Hands Stripped Dry From Washing? Here's 5 Tips To Get Them Baby-Soft

·4 min read
Photo credit: Corey Maywalt
Photo credit: Corey Maywalt

From Women's Health

It’s just before noon and I’ve already washed my hands a handful (sorry, too easy) of times. Keep in mind that I’m working from home and I’ve gone outside only once, for a coffee and a quick walk in the park. In 2020, when excessively clean paws have become a necessary norm, hand care in general feels like a brave new world. If, like me, you’re a novice at truly taking care of your digits, here’s what you should know—about keeping hands healthy, but also about saving your skin, rescuing your mani, and more. (In other words, this isn’t just another handwashing guide, promise.)

Never wash your hands with hot water.

While there is a technique to getting handwashing right (I won’t bore you with the already-known “Happy Birthday” method), one thing you don’t need to worry about is the temperature of your water. It doesn’t matter much, according to Michael Joshua Hendrix, MD, of Washington University School of Medicine, who says any water will do as long as it’s clean. Which is welcome news, because hot water strips your skin of moisture—something that’s been depleted by all that regular washing. Another hack for a gentler wash is to look for a moisture-rich cleanser. Soapbox Lavender and Marshmallow Root Soothing Moisture Liquid Hand Soap includes lavender, aloe, and shea butter to keep skin calm and hydrated. P.S. Don’t forget to completely dry your hands. According to the CDC, “Germs spread more easily when hands are wet.”

Choose a gentler sanitizer.

Hand sanitizers are clutch for keeping hands clean
on the go, but their high alcohol content (they need to be at least 60 percent alcohol to be effective) is also “extremely drying to the nails and skin,” Dr. Stern says. Luckily, the surge in sanitizer popularity means there are a lot more skin-friendly options to choose from. Case in point: Jao Refresher, which uses soothing and calming calendula, aloe, and chamomile extracts, along with a blend of essential oils for a more herbal—and less sterile—scent. As with soap and water, when it comes to applying sanitizer, you want to make sure you’re rubbing it across every inch of your hands; continue until hands are dry.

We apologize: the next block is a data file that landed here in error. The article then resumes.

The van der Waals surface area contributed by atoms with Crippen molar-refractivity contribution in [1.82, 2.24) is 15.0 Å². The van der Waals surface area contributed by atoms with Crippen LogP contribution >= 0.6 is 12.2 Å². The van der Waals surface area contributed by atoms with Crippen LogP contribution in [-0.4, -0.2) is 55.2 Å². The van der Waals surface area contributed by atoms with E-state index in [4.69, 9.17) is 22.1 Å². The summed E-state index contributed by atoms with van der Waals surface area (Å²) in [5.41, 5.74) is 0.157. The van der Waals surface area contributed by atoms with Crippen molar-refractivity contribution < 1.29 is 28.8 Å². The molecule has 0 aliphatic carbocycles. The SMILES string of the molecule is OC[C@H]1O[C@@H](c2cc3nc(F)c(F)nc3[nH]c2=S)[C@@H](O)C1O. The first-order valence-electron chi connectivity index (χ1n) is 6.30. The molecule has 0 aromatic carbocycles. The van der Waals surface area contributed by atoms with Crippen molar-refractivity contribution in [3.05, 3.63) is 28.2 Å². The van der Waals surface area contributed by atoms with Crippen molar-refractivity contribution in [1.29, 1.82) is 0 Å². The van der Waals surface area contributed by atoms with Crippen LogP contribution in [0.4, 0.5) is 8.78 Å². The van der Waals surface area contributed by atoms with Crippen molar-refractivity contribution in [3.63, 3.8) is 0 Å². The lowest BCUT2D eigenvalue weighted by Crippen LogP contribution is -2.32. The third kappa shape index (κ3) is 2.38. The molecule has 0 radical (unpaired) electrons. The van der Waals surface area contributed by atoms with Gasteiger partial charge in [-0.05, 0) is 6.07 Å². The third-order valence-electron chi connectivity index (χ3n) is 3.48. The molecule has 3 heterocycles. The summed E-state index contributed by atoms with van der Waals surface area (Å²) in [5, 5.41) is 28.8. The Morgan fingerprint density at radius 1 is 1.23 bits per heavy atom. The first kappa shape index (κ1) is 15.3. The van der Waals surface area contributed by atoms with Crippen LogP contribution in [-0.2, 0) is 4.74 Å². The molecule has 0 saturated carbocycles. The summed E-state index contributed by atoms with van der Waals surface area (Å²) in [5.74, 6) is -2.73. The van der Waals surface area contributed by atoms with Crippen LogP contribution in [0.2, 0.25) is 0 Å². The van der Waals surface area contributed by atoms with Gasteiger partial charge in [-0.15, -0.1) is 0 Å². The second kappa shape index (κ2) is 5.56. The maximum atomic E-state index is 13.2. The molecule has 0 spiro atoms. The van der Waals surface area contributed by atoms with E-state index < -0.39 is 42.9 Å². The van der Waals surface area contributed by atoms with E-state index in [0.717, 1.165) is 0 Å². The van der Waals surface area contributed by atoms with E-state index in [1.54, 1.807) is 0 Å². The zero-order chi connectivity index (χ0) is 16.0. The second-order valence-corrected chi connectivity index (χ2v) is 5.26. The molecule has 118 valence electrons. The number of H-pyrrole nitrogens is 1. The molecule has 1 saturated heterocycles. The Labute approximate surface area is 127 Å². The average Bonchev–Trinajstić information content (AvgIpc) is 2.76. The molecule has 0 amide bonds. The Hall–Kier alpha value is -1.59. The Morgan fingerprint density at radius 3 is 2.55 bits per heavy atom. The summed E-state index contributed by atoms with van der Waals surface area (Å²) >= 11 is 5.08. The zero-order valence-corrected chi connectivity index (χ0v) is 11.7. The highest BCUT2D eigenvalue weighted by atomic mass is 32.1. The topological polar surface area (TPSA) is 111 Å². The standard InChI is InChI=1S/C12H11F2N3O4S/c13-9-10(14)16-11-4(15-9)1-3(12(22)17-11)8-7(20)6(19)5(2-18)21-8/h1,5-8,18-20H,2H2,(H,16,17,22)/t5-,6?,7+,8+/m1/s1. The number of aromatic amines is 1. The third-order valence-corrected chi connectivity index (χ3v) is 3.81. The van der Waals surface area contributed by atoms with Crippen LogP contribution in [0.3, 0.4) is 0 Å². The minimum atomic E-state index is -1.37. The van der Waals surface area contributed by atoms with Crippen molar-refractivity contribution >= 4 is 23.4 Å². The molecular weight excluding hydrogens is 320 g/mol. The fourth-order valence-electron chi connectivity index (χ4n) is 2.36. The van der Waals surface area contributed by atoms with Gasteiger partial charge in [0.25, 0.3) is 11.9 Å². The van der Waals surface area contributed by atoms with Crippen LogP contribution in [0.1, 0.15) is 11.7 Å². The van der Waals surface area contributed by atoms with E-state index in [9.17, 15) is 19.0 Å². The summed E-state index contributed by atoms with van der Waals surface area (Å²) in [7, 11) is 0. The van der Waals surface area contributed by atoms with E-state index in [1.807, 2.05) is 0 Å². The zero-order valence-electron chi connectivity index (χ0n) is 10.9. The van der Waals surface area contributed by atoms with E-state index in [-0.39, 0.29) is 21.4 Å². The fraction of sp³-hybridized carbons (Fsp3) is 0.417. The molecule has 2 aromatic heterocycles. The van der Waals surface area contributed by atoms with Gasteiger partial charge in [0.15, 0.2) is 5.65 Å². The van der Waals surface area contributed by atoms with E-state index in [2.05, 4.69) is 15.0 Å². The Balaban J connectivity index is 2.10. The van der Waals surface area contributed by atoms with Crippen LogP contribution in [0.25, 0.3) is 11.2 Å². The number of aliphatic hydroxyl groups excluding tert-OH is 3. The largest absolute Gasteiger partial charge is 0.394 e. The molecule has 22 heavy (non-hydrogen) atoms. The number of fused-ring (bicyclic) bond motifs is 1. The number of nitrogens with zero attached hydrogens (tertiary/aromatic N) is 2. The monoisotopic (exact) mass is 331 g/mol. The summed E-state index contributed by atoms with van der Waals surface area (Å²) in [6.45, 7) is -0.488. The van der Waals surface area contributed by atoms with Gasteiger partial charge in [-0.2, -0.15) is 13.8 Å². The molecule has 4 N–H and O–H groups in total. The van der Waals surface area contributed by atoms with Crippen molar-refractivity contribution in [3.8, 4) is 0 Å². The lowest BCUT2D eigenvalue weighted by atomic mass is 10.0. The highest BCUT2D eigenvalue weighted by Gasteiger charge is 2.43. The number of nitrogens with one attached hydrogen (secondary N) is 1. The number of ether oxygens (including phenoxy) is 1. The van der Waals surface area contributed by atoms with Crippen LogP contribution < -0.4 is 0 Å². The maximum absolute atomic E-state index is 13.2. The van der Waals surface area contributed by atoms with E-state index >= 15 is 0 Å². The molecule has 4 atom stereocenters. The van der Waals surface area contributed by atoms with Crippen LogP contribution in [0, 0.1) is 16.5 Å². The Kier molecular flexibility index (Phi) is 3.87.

Reapply moisturizer every time you wash your hands.

Hands feeling tight and dry post-wash? That’s because soaps and sanitizers “strip the outer layer of the skin of its natural oils,” says Dana Stern, MD, a dermatologist who specializes in hand health. Think of it this way: “The skin cells are the bricks, and the mortar is the various lipids, including cholesterol and ceramides, that hold the cells together to create a barrier,” Dr. Stern says. And since cleansing your hands is vital, the best method for combating dry skin is moisturizing your hands as obsessively as you’re sanitizing them. Yep, every time you cleanse, follow up with a moisturizer. Look for one that contains ceramides and hyaluronic acid (a formula that mimics the skin’s natural “mortar” that Dr. Stern references) but leaves out fragrance or dyes that can cause irritation. CeraVe Therapeutic Hand Cream fits the bill and won’t leave your hands a slick, oily mess.

Be conscious of your cuticles.

All of this washing and can wreak havoc on your nails—particularly your cuticles (“the nail’s natural protective seal,” according to Dr. Stern). “When that seal becomes dry and dehydrated, it breaks, allowing water and moisture to enter the nail unit. That can lead to painful bacterial infections, redness, and swelling.” This is why Dr. Stern says you should never cut your cuticles but rather keep your cuticles healthy by pushing them back in the shower (when the skin is soft) and then applying a cuticle cream like Dr. Pawpaw Shea Butter Multipurpose Soothing Balm throughout the day. Feel as if your
DIY mani is fading faster than ever before? That’s also a result of constant cleansing. “Washing and sanitizing lead to faster chipping,” says nail artist Jin Soon Choi. The good news: Cuticle cream can give an assist here too. Choi recommends applying the cream all over cuticles and nails, and then reapplying a top coat every three days to keep that mani looking good as new.

Fake a salon mani with press-ons.

Manicured nails change your whole hand vibe. But whether you are in a hurry or still haven’t mastered that home-salon game, press-on nails might be your answer. Why:

  • They stay put: The newest versions of press-ons last through
    a week’s worth of handwashing and have an adhesive backing that sticks right onto the nail.

  • No skills are required: Not a polish pro? No need to be—just push back your cuticles and swipe nails with polish remover before applying for a better grip.

  • You can match your mood: Most brands have multiple designs you can mix to create a look you may not normally want to commit to with a long-lasting gel mani.

You Might Also Like